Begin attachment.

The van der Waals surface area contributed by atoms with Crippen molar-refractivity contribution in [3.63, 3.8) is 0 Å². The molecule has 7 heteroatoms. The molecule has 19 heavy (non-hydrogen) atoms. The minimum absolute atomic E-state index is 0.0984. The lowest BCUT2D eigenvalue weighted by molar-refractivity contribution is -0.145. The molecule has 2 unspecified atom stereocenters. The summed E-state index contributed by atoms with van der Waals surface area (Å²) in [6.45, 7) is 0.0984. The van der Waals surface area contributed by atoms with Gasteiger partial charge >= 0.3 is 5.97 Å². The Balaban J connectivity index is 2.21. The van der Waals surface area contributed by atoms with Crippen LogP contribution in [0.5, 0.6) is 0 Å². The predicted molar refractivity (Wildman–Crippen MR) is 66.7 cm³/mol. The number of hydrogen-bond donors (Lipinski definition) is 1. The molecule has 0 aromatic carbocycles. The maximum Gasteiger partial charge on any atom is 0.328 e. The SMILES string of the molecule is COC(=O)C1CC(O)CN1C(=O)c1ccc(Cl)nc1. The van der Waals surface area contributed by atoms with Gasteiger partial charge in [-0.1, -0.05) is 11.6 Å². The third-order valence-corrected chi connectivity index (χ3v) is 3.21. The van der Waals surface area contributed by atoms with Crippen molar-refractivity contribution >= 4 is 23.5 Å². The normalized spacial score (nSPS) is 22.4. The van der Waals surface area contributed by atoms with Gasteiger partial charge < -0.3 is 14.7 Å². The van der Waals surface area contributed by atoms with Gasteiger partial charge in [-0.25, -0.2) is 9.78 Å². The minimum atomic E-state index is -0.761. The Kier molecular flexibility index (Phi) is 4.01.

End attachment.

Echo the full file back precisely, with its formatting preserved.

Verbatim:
The van der Waals surface area contributed by atoms with Crippen molar-refractivity contribution in [3.63, 3.8) is 0 Å². The molecule has 7 heteroatoms. The molecule has 19 heavy (non-hydrogen) atoms. The minimum absolute atomic E-state index is 0.0984. The lowest BCUT2D eigenvalue weighted by molar-refractivity contribution is -0.145. The molecule has 2 unspecified atom stereocenters. The summed E-state index contributed by atoms with van der Waals surface area (Å²) in [6.45, 7) is 0.0984. The van der Waals surface area contributed by atoms with Gasteiger partial charge >= 0.3 is 5.97 Å². The Balaban J connectivity index is 2.21. The van der Waals surface area contributed by atoms with Crippen LogP contribution in [0.5, 0.6) is 0 Å². The predicted molar refractivity (Wildman–Crippen MR) is 66.7 cm³/mol. The number of hydrogen-bond donors (Lipinski definition) is 1. The molecule has 0 aromatic carbocycles. The maximum Gasteiger partial charge on any atom is 0.328 e. The SMILES string of the molecule is COC(=O)C1CC(O)CN1C(=O)c1ccc(Cl)nc1. The van der Waals surface area contributed by atoms with Gasteiger partial charge in [-0.1, -0.05) is 11.6 Å². The third-order valence-corrected chi connectivity index (χ3v) is 3.21. The van der Waals surface area contributed by atoms with Crippen molar-refractivity contribution >= 4 is 23.5 Å². The normalized spacial score (nSPS) is 22.4. The van der Waals surface area contributed by atoms with Gasteiger partial charge < -0.3 is 14.7 Å². The van der Waals surface area contributed by atoms with Gasteiger partial charge in [-0.25, -0.2) is 9.78 Å². The minimum atomic E-state index is -0.761. The Kier molecular flexibility index (Phi) is 4.01.